Halman Aldubi Investment House VP investment Lior Yochpaz says, "The Bank of Israel raised the interest rate by 0.15%, while the market took into account an initial hike only in early 2019. This interest rate hike is surprising, given that the new governor has not yet taken office and the decision was made without him, while there is no urgent reason for not delaying the decision until next month. The decision is also astonishing because the inflation in contracts for the next 12 months were traded at below 1%, i.e. below the Bank of Israel's target, and forecasts by economists also do not mention inflation higher than the midpoint of the Bank of Israel's target. The Monetary Committee has five members. We saw in past decisions that two members already voted in favor of an interest rate hike.
"Our assessment was that there would not be an additional vote in favor of an interest rate hike before the arrival of the new governor and the end of the temporary governor's term. Towards the end of former Governor of the Bank of Israel Karnit Flug's term, the market was concerned that she would want to take credit for the first interest rate hike and make it earlier than necessary. Despite the premature interest rate hike, inflation in the coming months will continue to be around the lower bound of the Bank of Israel's target. If the drop in oil prices continues or is consolidated, there will probably not be any further increases in the interest rate. Beyond the damage to the Bank of Israel's credibility that can result from such a measure, we believe that a premature hike like this one can make it difficult to raise the interest rate in the future. In any case, we foresee no more than two interest rate hikes in 2019 - certainly in view of the fall in inflationary expectations to the midpoint of the curve. These expectations reverted to 1.3% this month, the same level as at the end of 2017."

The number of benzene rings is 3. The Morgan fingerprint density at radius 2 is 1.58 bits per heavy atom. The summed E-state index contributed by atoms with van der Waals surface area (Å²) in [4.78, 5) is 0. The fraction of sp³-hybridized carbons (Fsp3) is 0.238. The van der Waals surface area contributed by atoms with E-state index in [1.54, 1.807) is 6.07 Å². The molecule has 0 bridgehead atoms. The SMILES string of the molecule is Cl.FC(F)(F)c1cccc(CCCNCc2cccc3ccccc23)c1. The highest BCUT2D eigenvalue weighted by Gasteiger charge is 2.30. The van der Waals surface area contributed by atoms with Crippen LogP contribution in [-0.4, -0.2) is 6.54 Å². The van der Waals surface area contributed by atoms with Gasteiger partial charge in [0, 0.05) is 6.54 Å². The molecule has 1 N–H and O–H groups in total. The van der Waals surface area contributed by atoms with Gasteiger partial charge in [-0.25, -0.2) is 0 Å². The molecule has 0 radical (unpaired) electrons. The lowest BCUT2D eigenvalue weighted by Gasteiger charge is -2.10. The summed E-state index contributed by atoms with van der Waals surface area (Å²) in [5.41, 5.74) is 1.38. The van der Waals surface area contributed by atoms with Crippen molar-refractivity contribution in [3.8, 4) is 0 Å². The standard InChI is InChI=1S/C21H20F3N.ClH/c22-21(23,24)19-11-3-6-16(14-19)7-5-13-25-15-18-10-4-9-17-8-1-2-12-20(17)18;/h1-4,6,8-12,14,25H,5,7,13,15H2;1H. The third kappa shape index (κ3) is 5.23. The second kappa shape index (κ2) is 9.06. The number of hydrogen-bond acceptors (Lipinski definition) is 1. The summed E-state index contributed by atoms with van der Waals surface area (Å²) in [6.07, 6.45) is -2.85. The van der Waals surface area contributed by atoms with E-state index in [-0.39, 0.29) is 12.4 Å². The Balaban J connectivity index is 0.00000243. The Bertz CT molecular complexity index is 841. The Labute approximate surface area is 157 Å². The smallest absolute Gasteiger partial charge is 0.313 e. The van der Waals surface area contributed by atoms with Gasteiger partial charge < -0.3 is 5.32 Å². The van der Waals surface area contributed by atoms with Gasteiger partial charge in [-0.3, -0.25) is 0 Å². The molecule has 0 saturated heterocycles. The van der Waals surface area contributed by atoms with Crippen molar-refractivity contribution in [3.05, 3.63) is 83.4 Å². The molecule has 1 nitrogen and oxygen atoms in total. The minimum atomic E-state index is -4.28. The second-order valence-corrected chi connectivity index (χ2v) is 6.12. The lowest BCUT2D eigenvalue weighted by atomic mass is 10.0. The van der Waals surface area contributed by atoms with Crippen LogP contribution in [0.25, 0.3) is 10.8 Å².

Leumi Capital Markets macroeconomic research manager David Reznik wrote, "The Bank of Israel explains its decision by saying that inflation stabilized a little above the lower bound of the target, and that the economy is growing according to its growth potential. The shekel weakened recently by more than 3% against the basket of currencies and the dollar. The Bank of Israel also asserts that policy remains expansionary even after the interest rate hike.